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An excerpt from www.HouseOfNames.com archives copyright © 2000 - 2016
Origins Available: English, French
The French name Jeune was first used in the province of Auvergne. It was a name for someone who lived in Auvergne.
The surname Jeune was first found in Auvergne, a historic province in south central France.
Most surnames have experienced slight spelling changes. A son may not chose to spell his name the same way that his father did. Many were errors, many deliberate. During the early development of the French language, a person usually gave his version, phonetically, to a scribe, a priest, or a recorder. Prefixes or suffixes varied. They were optional as they passed through the centuries, or were adopted by different branches to signify either a political or religious adherence. Hence, there a many spelling variations of the name Jeune, including Juneau, Jeune, Jeunet, Jeuneau, Jeuniau, Jouneau, Jouniau, Jonet, Jonnet, Jonneau, Jonniau, Jonneret, Jonnart, Jeunesse, Jonin and many more.
This web page shows only a small excerpt of our Jeune research. Another 105 words (8 lines of text) covering the years 1596, 1613, 1771, 1793, 1800, 1801, 1804, 1806, and 1857 are included under the topic Early Jeune History in all our PDF Extended History products and printed products wherever possible.
Notable amongst the family was Jean-Andoche Junot, duke of Abrantès, born in 1771, who was a French general. In 1793 Bonaparte promoted him to officer and made him his aide-de-camp. He would become a General in 1801, colonel-general of the Hussards in 1804, ambassador to Lisbon in 1804, Governour-General of Parme-et-Plaisance...
Another 122 words (9 lines of text) are included under the topic Early Jeune Notables in all our PDF Extended History products and printed products wherever possible.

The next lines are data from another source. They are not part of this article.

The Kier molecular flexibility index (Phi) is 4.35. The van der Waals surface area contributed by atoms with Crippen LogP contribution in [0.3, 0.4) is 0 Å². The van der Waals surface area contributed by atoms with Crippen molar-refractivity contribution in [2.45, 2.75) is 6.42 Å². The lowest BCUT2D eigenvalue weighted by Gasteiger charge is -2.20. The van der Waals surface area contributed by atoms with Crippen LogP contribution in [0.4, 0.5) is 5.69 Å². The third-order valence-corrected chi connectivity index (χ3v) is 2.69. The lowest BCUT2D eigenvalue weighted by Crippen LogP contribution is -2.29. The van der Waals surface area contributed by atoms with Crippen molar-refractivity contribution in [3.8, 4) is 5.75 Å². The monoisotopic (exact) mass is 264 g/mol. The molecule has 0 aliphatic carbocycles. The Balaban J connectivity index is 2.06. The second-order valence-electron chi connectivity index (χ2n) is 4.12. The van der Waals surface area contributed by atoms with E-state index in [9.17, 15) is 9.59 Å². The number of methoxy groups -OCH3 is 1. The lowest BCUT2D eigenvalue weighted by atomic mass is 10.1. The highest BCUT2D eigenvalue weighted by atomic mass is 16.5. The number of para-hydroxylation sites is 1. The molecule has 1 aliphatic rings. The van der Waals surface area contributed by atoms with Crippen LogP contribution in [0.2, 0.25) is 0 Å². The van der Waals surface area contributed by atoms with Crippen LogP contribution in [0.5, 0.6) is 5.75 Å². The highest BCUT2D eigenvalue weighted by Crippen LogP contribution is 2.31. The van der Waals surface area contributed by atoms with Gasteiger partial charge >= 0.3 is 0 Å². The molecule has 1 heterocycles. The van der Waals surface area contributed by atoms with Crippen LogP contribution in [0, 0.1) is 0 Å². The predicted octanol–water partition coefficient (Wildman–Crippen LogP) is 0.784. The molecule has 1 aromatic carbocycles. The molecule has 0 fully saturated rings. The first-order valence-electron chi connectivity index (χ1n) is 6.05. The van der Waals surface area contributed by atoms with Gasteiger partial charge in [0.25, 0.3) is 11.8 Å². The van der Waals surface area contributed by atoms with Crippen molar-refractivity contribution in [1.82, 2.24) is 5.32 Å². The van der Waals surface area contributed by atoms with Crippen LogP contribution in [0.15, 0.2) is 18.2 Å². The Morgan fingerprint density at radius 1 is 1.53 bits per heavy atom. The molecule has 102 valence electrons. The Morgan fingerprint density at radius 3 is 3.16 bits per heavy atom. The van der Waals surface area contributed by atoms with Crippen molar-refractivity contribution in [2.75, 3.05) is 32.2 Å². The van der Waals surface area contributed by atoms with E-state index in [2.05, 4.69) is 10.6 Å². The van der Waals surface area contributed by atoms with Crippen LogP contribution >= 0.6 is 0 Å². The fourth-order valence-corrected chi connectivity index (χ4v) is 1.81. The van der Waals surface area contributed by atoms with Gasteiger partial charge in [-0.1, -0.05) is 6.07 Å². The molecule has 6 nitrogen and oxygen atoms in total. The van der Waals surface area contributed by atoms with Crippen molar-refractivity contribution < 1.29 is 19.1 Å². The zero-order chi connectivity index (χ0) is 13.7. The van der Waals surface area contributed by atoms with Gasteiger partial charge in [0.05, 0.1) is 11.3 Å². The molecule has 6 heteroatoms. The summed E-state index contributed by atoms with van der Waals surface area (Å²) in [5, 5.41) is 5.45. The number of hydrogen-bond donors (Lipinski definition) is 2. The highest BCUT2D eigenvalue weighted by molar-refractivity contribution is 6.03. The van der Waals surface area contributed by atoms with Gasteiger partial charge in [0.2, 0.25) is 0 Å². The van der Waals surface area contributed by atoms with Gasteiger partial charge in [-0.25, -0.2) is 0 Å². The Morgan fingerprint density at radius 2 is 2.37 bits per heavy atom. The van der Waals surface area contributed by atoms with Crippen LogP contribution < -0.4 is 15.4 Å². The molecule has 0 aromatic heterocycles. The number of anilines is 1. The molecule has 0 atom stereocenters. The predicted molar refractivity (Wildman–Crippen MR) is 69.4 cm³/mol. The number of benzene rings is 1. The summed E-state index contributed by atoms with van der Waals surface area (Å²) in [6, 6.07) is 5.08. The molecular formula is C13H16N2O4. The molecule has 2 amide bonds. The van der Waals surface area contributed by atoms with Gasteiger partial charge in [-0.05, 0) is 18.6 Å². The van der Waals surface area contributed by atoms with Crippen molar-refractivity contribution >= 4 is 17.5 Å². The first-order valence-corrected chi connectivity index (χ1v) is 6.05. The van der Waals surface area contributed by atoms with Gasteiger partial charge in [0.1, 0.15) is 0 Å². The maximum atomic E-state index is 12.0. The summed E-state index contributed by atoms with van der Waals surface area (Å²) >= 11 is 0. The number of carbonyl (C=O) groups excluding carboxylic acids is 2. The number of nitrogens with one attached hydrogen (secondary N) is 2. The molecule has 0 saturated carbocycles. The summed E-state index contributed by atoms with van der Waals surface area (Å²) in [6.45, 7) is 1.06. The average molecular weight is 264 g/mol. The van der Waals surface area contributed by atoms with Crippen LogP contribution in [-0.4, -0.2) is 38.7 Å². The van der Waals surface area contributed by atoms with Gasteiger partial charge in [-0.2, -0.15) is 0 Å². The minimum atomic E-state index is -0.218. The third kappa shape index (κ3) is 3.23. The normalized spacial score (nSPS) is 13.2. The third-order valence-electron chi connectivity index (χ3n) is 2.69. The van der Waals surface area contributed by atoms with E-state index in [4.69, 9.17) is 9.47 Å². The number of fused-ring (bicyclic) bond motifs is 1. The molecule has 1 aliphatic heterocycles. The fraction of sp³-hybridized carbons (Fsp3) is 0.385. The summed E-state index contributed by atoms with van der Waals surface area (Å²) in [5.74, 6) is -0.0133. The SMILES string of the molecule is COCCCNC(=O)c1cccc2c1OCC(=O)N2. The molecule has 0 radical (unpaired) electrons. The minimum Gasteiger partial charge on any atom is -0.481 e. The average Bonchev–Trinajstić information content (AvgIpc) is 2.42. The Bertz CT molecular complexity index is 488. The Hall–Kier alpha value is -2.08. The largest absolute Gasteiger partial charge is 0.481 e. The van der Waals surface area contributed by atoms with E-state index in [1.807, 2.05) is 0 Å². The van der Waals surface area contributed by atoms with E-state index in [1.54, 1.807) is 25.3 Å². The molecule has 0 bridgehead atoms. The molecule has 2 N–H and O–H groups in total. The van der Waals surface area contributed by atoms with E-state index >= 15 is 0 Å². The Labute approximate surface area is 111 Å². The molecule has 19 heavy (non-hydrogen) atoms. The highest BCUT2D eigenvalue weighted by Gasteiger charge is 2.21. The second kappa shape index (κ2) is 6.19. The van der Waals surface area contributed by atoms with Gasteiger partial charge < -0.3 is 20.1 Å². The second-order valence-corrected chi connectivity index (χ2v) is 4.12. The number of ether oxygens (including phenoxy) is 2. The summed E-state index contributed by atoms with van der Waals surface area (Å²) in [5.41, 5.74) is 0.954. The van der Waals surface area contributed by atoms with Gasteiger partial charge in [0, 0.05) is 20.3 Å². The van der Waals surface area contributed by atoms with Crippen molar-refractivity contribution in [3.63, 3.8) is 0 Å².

Migration from France to New France or Quebec as it was now more popularly called, continued from France until it fell in 1759. By 1675, there were 7000 French in Quebe c. By the same year the Acadian presence in Nova Scotia, New Brunswick and Prince Edward Island had reached 500. In the treaty of Utrecht, the Acadians were ceded by France to Britain in 1713. In 1755, 10,000 French Acadians refused to take an oath of allegiance to England and were deported. They found refuge in Louisiana. In 1793, the remaining French in these provinces came under British rule. Meanwhile, in Quebec, the French race flourished, founding in Lower Canada, one of the two great solitudes which became Canada. Many of this distinguished family name Jeune were prominent in social, cultural, religious and political affairs in France and New France. Amongst the settlers in North America with this distinguished name Jeune were
Jeune Settlers in United States in the 18th Century
Jeune Settlers in United States in the 19th Century
The Jeune Family Crest was acquired from the Houseofnames.com archives. The Jeune Family Crest was drawn according to heraldic standards based on published blazons. We generally include the oldest published family crest once associated with each surname.
This page was last modified on 27 October 2010 at 13:42.